David Bourget (Western Ontario)
David Chalmers (ANU, NYU)
Rafael De Clercq
Jack Alan Reynolds
Learn more about PhilPapers
Asian Philosophy 11 (3):161 – 178 (2001)
In this article, through a comparative analysis of Dewey's and Laozi's relevant accounts, I examine a pragmatic insight concerning moral rules and moral experience to the effect that (i) fixed and formulated moral rules should not be taken as the final absolute moral authority, and (ii) attention needs to be paid to the moral agent's own moral experience that responds to the felt demands in concrete situations. The purpose of this paper is to enhance understanding the crucial points of the pragmatic insight and to look at how, in certain complementary ways, Dewey's and Laozi's distinct approaches could contribute to the pragmatic insight and learn from each other. I endeavour to show several points: (1) The pragmatic insight has its distinct metaphysical foundations in Dewey's and Laozi's accounts, whose combination could enhance each other's visions and overcome each other's limitations; (2) Both Dewey and Laozi reject some sharp dualism to look at the nature of moral experience that responds to the felt demands in concrete situations; in so doing, their distinct focuses on different aspects, or developing stages, of such moral experience could be complementarily coordinated into a whole; (3) Their characterisations of the pragmatic insight are also based upon their distinct but related naturalistic perspectives to human moral foundation; Laozi's approach could provide some constructive insight for and due natural limitations on Dewey's account.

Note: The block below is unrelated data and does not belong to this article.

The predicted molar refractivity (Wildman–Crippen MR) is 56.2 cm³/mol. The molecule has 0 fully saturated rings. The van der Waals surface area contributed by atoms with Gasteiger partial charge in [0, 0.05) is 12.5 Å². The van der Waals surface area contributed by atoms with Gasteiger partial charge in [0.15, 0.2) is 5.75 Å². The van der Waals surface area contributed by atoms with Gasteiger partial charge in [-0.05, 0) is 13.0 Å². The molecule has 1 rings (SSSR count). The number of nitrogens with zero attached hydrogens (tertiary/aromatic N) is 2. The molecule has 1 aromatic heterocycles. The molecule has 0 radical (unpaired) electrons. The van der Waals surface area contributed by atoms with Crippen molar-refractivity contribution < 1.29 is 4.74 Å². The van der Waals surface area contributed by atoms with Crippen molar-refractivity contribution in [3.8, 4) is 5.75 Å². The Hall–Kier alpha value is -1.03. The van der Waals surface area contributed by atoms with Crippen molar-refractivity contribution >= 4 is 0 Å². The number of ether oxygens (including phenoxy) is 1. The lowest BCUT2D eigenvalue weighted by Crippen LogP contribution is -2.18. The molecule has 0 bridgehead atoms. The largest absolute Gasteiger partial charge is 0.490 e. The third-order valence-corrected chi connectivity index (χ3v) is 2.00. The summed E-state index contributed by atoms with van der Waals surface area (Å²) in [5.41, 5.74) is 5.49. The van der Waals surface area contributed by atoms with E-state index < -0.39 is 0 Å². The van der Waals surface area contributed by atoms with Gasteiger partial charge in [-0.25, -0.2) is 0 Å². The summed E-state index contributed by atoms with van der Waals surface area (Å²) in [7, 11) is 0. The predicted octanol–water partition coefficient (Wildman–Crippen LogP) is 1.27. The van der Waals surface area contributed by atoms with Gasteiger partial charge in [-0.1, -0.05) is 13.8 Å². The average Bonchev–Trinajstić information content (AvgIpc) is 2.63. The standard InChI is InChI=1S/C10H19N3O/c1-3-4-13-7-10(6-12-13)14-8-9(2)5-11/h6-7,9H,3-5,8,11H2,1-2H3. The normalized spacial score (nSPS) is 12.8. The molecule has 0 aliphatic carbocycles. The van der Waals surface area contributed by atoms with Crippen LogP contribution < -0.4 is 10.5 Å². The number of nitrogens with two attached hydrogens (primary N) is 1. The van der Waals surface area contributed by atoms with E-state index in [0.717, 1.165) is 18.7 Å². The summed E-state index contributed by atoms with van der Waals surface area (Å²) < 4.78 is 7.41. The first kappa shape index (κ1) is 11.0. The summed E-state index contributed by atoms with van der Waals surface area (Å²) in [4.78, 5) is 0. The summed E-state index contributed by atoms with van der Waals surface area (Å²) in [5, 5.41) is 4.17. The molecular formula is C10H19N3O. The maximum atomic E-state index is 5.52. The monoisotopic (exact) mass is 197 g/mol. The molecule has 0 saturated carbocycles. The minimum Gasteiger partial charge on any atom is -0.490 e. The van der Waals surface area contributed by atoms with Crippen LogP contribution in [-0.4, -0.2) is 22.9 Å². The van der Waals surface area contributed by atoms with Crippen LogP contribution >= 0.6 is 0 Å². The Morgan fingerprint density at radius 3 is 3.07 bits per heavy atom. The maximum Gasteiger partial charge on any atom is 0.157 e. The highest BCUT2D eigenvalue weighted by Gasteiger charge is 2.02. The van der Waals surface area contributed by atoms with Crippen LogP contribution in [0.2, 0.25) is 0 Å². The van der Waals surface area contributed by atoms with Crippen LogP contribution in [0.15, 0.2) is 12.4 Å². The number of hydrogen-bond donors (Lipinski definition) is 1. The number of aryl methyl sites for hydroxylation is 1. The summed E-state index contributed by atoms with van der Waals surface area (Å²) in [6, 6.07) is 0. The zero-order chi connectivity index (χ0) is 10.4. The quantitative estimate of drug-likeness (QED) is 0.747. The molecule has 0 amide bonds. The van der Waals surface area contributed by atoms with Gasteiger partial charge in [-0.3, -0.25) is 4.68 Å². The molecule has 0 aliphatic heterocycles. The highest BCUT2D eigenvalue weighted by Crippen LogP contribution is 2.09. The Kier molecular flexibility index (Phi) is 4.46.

|Keywords||No keywords specified (fix it)|
|Categories||categorize this paper)|
Setup an account with your affiliations in order to access resources via your University's proxy server
Configure custom proxy (use this if your affiliation does not provide a proxy)
|Through your library|
References found in this work BETA
Wing-tsit Chan (1963). A Source Book in Chinese Philosophy. Princeton, N.J.,Princeton University Press.
John Dewey (1929). Ethics. New York, H. Holt and Company;.
Bo Mou (2000). Ultimate Concern and Language Engagement: A Reexamination of the Opening Message of the Dao-de-Jing. Journal of Chinese Philosophy 27 (4):429–439.
Citations of this work BETA
No citations found.
Similar books and articles
Nicholas O. Pagan (2008). Configuring the Moral Self: Aristotle and Dewey. [REVIEW] Foundations of Science 13 (3-4):239-250.
Hanah A. Chapman & Adam K. Anderson (2011). Varieties of Moral Emotional Experience. Emotion Review 3 (3):255-257.
Randy L. Friedman (2006). Deweyan Pragmatism. William James Studies 1 (1).
Gregory Fernando Pappas (1993). Dewey and Feminism: The Affective and Relationships in Dewey's Ethics. Hypatia 8 (2):78 - 95.
Scott R. Stroud (2007). Orientational Meliorism in Dewey and Dōgen. Transactions of the Charles S. Peirce Society 43 (1):185-215.
Elizabeth Anderson (2005). Moral Heuristics: Rigid Rules or Flexible Inputs in Moral Deliberation? Behavioral and Brain Sciences 28 (4):544-545.
Robert Audi (1998). The Axiology of Moral Experience. Journal of Ethics 2 (4):355-375.
Hektor K. T. Yan (2009). A Paradox of Virtue: The Daodejing on Virtue and Moral Philosophy. Philosophy East and West 59 (2):pp. 173-187.
Jason Brennan (2008). Beyond the Bottom Line: The Theoretical Goals of Moral Theorizing. Oxford Journal of Legal Studies 28 (2):277-296.
Added to index2009-01-28
Total downloads15 ( #177,097 of 1,726,249 )
Recent downloads (6 months)8 ( #79,856 of 1,726,249 )
How can I increase my downloads?